Using Bookworm to Read Your Ebooks

How to read your electronic books

The problem

A lot of electronic books are produced in either PDF or Epub format. While there may be some accessible alternatives to open them on your Windows PC, they might not be free.

Or, you may not be happy with your current ebook-reader and want to test other alternatives. What’s out there for you?


First, reading books is the only way you can keep abreast with what is taking place in the world. Books are, from ancient times, the depositaries of human knowledge. So as a student or a professional, you must have some program that helps you handle them.

Secondly, your ability to open books of various formats is key to your research:

  • You do not have to read the whole book to extract that precious nugget of knowledge you are after;
  • You should be able to work with a book’s index or table of contents;
  • You want your book-reader to be familiar. Using the interface of Windows programs of having,
    • Controls where you expect them;
    • An accessible menubar, toolbars and text window; and
    • A built-in help system.1

The app we are going to look at is the Bookworm developed by Musharraf Omer.

Where to get it

You can download Bookworm from this page and install it in the usual way:

  • By running the downloaded file;
  • Follow the on-screen instructions;
  • After installation, run the program.

And that’s it.

The program is distributed as a 64-bit and 32-bit formats. Plus, there is a portable version in case you do not want to install. This means you can just download the archive file, extract it to some directory on your computer and run the executable.

Using Bookworm

Bookworm is straightforward to use:: after launching, you are presented with a two-pane window. The left pane contains the Contents section of a book, while the right pane contains the book pages.

The Bookworm window

So if you load a book, its table of contents would be in the left pane, where you have to use your UP or DOWN arrow keys to select a topic. Once you get it, you press the ENTER key.

The desired topic will be loaded in the righthand pane:

A selected topic in an open book

In the above image, I am opening a fiction book and have just opened Chapter 3 in the book.

You can read as you would in any program, that is simply pressing the ScreenReader Key-DOWN arrow keys would read continuously.2

If you want, you can put the Bookworm in the self-voicing mode:

  • Simply press F5 key to start reading using your default Windows speech engine.
  • Press F6 to pause the reading; and
  • Press F7 to stop reading.

The advantage to using its self-voicing feature is that when it gets at the end of a section, the program will tell you “End of Section”, followed by the topic name for that section.

Advantages of Bookworm

Bookworm can open both EPUB and PDF files, so if you want you can set it as your default PDF viewer. It loads PDF files quickly.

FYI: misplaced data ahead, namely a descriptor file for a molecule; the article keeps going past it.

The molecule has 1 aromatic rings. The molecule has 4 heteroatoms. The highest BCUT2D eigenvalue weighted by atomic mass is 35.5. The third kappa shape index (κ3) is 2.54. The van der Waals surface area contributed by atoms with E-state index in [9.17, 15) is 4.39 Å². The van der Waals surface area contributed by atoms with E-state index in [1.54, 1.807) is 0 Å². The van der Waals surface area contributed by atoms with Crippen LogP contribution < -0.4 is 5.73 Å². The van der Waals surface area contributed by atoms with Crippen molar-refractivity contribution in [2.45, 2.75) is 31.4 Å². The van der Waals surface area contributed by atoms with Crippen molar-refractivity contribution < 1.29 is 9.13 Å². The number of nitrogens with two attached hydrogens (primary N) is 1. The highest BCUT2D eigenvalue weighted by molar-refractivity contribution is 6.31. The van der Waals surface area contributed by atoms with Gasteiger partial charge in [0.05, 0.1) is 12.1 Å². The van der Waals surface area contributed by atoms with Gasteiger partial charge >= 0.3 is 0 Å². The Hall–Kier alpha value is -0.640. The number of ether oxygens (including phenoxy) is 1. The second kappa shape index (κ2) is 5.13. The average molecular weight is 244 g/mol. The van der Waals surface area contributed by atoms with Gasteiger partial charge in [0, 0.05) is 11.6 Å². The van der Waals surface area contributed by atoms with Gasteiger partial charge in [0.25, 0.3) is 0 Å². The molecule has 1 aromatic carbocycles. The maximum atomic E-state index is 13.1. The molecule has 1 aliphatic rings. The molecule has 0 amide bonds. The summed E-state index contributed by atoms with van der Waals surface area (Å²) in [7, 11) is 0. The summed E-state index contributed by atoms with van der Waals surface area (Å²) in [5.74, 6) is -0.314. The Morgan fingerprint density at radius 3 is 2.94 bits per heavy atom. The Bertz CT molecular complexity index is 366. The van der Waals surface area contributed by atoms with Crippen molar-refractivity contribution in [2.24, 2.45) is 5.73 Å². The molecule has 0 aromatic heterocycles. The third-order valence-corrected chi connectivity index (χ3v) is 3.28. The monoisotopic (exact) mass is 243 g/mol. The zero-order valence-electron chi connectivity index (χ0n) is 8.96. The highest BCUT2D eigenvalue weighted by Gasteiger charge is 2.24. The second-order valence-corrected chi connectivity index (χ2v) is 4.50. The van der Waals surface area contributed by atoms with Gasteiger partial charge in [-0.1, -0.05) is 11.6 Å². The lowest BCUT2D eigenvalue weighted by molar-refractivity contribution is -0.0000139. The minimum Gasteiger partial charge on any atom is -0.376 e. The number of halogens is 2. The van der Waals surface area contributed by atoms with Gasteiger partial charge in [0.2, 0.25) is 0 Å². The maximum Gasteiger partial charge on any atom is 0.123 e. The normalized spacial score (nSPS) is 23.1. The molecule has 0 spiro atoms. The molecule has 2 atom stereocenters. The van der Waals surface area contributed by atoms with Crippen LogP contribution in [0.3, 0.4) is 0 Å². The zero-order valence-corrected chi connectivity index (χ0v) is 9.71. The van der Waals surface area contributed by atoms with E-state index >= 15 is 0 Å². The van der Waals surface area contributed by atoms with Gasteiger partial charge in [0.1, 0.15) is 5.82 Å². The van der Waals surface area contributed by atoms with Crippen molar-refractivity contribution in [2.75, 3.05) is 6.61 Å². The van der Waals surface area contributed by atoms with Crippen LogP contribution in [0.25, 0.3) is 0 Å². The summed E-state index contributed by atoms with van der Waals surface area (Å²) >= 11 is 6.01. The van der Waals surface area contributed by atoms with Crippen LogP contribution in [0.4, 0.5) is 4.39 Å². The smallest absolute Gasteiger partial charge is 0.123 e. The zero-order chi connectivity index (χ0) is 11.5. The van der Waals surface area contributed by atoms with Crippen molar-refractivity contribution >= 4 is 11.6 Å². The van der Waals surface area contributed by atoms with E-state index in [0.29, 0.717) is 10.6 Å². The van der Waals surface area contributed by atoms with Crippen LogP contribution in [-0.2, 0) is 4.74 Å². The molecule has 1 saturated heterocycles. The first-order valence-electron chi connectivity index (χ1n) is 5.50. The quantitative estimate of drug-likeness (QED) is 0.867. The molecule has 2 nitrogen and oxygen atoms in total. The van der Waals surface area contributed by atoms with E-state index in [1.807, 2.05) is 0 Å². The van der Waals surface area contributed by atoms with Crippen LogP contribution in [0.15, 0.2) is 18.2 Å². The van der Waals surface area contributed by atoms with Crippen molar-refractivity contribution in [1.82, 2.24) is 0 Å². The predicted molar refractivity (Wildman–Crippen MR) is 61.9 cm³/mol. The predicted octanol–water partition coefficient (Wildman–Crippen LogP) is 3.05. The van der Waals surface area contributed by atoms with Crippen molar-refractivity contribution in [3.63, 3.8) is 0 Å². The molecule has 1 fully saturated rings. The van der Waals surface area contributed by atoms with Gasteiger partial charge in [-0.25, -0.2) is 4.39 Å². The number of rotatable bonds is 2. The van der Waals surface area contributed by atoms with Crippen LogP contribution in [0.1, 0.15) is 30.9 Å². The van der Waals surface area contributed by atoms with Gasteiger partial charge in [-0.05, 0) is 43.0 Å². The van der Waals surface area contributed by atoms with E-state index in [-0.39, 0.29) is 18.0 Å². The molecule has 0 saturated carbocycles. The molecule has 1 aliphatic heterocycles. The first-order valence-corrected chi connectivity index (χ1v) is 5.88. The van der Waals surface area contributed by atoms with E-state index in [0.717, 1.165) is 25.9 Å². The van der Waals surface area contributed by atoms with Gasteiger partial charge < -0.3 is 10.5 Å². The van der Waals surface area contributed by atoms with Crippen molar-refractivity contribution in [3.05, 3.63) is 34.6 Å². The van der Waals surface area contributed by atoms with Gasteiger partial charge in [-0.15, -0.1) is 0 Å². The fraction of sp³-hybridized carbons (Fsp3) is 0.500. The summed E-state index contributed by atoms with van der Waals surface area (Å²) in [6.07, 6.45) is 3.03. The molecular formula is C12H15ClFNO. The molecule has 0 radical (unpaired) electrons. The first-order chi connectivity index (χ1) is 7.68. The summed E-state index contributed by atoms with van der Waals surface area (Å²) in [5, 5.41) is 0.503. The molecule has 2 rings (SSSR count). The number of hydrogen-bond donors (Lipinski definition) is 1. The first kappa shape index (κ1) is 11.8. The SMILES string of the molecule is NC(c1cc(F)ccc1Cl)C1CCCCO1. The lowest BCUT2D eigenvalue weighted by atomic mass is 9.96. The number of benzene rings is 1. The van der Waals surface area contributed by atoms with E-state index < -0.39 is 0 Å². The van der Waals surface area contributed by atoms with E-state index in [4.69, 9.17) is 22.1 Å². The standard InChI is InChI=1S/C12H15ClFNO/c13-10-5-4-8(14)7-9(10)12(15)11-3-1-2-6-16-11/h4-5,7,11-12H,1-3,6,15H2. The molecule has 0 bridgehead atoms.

One other feature that I like most when working with Bookworm is its simulation of page movement. It produces a sound to indicate navigation to the next or previous page. It makes the experience of reading a book “real”.

You can move to the next or previous page using the Enter or Backspace keys respectively.


The setback to using Bookworm has to do with a limited number of formats it handles as of version 0.1B: it cannot open Mobi, AZW3 or other proprietary formats by Amazon.

Besides Amazon, there are other formats such as Fiction Book format that are popular in the Opensource that it does not yet handle.

For me, the major deal-breaker with Bookworm is its occasional crashes:

  • When you try to close it after reading a book, it does not close. Pressing ALT-F4 or selecting Exit from the File menu does not help. In such cases, I end up killing its running process using the Task Manager.

Final Thoughts

Bookworm is a welcome addition to a list of accessible ebook-readers. The fact that its primary target are blind and visually impaired users makes its accessibility features its selling point. It is free and can deal with plain text, PDF and EPUB formats. You can even export your book to Plain Text, in case you want to open it in another editor.

Despite its crashes, I recommend anyone serious with reading to give it a try. You may find it one of your regular apps before long. We hope the developer will keep updating it to address some of these minor gotchas, and handle more formats.

  1. F1 is the hotkey used to bring up the program’s built-in help system in a number of applications on Windows. It also works in Bookworm. ↩︎

  2. This could be the JAWS key or NVDA key. But it is usually the INSERT key (with the desktop layout) or CAPSLOCK key (with the laptop layout) ↩︎